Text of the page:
Nova Scotia

Macdonald Bridge deck panels lowered as Big Lift gets underway

Plans to hoist a new bridge panel section Saturday afternoon were delayed by a few hours.

Plans to hoist a new bridge panel section Saturday afternoon were delayed by a few hours.

The much-anticipated Big Lift started Saturday with crews working to replace deck segments on the Angus L. Macdonald Bridge. 

Around noon, crews lowered a six-metre section of the deck, which weighs 120 tonnes. Guiding it to the ground was expected to take about two hours. 

John Eppell, project lead for the Halifax Harbour Bridges, says they planned to move the first segment over a weekend so there would be extra time if something went wrong. 

"We haven't had any incidents. We didn't break anything. On your first segment, that's the key thing," Eppell said. "We are very careful and cautious as we go through doing this."

Shortly before 6 p.m. organizers said it would take several hours longer than expected to raise the new 130-tonne bridge deck panel from the barge. 

Bridge closed until Monday 

Crews will continue working until early Sunday morning putting the finishing touches on the panel, Eppell said.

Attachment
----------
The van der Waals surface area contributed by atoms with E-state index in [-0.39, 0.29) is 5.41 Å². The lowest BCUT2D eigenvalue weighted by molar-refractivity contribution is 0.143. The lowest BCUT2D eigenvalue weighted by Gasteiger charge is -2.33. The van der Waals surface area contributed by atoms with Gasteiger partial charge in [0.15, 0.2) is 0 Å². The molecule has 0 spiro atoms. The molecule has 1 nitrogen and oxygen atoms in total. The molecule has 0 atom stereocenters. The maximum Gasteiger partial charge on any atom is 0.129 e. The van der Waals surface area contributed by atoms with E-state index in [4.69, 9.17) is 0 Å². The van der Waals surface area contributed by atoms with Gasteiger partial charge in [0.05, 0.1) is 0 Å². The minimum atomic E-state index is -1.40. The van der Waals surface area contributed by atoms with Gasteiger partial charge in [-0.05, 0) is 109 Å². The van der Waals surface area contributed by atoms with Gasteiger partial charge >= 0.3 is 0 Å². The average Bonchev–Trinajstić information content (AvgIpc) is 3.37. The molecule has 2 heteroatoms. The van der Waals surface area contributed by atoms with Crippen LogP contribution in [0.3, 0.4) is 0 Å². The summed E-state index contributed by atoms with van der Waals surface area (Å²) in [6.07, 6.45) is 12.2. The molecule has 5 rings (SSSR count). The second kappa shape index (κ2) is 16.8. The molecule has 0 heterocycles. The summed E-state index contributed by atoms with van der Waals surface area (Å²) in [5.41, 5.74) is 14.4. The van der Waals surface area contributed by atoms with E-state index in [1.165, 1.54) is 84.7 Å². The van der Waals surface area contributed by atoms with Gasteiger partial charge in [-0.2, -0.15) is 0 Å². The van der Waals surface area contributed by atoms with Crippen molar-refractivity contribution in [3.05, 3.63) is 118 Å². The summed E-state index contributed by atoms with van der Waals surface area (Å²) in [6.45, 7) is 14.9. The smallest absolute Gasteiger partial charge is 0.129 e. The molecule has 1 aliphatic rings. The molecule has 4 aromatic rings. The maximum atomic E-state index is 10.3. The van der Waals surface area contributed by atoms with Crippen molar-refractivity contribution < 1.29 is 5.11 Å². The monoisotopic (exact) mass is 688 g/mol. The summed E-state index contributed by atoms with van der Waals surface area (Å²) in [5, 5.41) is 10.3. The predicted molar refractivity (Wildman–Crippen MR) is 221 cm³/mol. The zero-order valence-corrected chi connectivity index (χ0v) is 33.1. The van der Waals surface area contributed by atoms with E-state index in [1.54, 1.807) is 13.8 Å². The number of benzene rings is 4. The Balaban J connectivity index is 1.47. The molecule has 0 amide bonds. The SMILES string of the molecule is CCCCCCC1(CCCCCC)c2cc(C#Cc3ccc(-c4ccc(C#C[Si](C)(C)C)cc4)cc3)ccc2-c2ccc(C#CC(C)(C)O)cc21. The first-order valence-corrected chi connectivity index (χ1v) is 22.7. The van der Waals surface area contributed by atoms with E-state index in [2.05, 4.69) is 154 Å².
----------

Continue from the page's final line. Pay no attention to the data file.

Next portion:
The water main and barriers are already installed on the new panel. Both sections are about 20-metres long.

In all, 46 segments of the bridge span will be removed and replaced. Cherubini Metal Works Ltd., a Dartmouth company, is building the new sections.

The project is expected to extend the life of the bridge by 70 years or more.

The bridge will remain closed all weekend and re-open Monday morning at 5:30 a.m.

Comments

To encourage thoughtful and respectful conversations, first and last names will appear with each submission to CBC/Radio-Canada's online communities (except in children and youth-oriented communities). Pseudonyms will no longer be permitted.

By submitting a comment, you accept that CBC has the right to reproduce and publish that comment in whole or in part, in any manner CBC chooses. Please note that CBC does not endorse the opinions expressed in comments. Comments on this story are moderated according to our Submission Guidelines. Comments are welcome while open. We reserve the right to close comments at any time.

Become a CBC Member

Join the conversation  Create account

Already have an account?

now